I still like V for a short play if we fail to hold our levels as it’s hard to imagine the economy falling apart without the CC companies taking a hit. We were aggressive with V into earnings and their earnings were good and their early earnings reporting means we can play the Jan $145/135 bear put spread for $4 and I still prefer owning AXP long-term and you can sell the 2014 $40 puts, which are $14.50 (26.6%) out of the money for $3.40 for net .60 on the $10 spread that’s $2.88 in the money to start.

As always – keep in mind these are insurance plays that we hope we’ll LOSE – as they are there to protect our bullish portfolios.  When you use hedges that make 100-200% in such a short amount of time on such a minor (6.8%) drop in the indices – you don’t need to put much money into the hedge to offset potential losses.  As a rule of thumb, we look to mitigate about 1/2 the damage that we believe a 10% or higher drop could do to our portfolio.

All of our disaster hedges had, and still have, the potential for at least 500% gains but, when you make 100-200% this quickly – it’s a good time to take some bearish profits off the table and re-position into something that won’t give it all back up if we finally do turn the other way.

October Retail Sales are spooking the market this morning as they are down 0.3% but that’s with the hurricane shutting down the East Coast in the last week of the month. Similarly, the October PPI fell 0.2% and even core PPI was down 0.2% and that’s recessionary if it’s a trend but, more likely, it’s just a blip. Finished Goods are actually up 2.3% for the year with Intermediate Goods down 0.1%. See also: Real Retail Sales Figures Were Better Than Headline Numbers Showed

We remain overall bullish until and unless we fail to hold our Must Hold lines on the S&P and the NYSE – it only takes one major index to draw a line in the sand to encourage the rest. Also, Dow transports are still at 5,054 – why are we holding 5,000 if things are so terrible? Maybe they’re not?


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Sandy15's picture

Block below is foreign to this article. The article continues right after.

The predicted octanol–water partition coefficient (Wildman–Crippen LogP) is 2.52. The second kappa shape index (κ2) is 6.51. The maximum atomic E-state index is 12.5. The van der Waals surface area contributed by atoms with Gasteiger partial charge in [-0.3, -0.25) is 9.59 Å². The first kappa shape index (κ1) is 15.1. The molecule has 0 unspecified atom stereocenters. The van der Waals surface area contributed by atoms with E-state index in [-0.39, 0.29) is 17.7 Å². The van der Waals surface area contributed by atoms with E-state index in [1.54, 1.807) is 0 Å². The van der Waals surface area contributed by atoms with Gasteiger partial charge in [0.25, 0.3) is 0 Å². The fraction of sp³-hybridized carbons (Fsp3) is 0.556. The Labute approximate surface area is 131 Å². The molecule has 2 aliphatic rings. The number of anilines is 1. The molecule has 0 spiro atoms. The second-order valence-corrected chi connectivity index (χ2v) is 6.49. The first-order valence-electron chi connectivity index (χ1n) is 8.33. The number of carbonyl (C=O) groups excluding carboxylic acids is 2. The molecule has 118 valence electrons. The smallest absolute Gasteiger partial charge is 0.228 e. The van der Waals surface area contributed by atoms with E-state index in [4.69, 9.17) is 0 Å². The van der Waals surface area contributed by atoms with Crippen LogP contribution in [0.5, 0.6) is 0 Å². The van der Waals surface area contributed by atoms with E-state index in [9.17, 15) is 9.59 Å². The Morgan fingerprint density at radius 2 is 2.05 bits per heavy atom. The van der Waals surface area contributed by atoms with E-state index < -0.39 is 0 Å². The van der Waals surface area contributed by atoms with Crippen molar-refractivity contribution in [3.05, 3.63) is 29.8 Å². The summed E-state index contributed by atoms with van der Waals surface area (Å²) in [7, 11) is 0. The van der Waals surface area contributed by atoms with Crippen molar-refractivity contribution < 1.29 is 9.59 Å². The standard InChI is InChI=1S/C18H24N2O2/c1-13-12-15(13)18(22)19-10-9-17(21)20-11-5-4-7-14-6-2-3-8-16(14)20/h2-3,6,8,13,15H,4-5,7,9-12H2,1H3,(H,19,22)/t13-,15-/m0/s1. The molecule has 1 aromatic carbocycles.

Fed suckered short sellers to jump on pump ups on low volume.  Now they sucker longs by pumping then crashing the market.  They know all they've done is not going to work.  Government is getting rid of 4 star generals, gutting our military through sequestration, weaking our economy more and more.......  time to crash the market to impliment their new world order.

Grand Supercycle's picture

WILE E. COYOTE crash update:

As mentioned, equity outlook is increasingly bearish now the election is over.

Current bearish price action comprises the first installment of the very overdue Wile E. Coyote sell off.

The previous SPX meltup - devoid of healthy retracements - has caused the coming crash.

One can only stretch the bungee cord so far before it reacts...

SPX / DOW / NASDAQ daily chart downtrend continues.
SPX H+S pattern on daily chart continues.
SPX likely H+S on weekly chart continues.
AUDUSD daily chart rising wedge confirmed (ie bearish)
Wildcard ~ possible EURUSD rally if bullish news is announced.


Look Out Below.

jballz's picture

You have no idea how far down the rabbit hole goes. The government has been increasing the amount of fluoride in the drinking water by percentages each year. Do you know why? It was a build up for this election. Without the mind control properties of fluoride, Obama would have lost in a landslide. The New World Order has been in place since the 1800's, and has been run by the major financial institutes (starting with the Bank for International Settlements) ever since in preparation for the 2008 and 2012. And, if you think you can drink bottled water go get away from the mind control properties of fluoride, think again. Studies have shown that the certain mind control radons have been interjected in bottled water at levels abstract to the same protogens of tap water

GMadScientist's picture

Hyperbolic Hydraulic Colic Frolic!


Fred C Dobbs's picture

A Tyler will have to post the truth about sodium fluoride someday.  

WhiteNight123129's picture

Simple Phil

Premise 1. There is too much debt to GDP

Premise 2: Someone s debt = someone else asset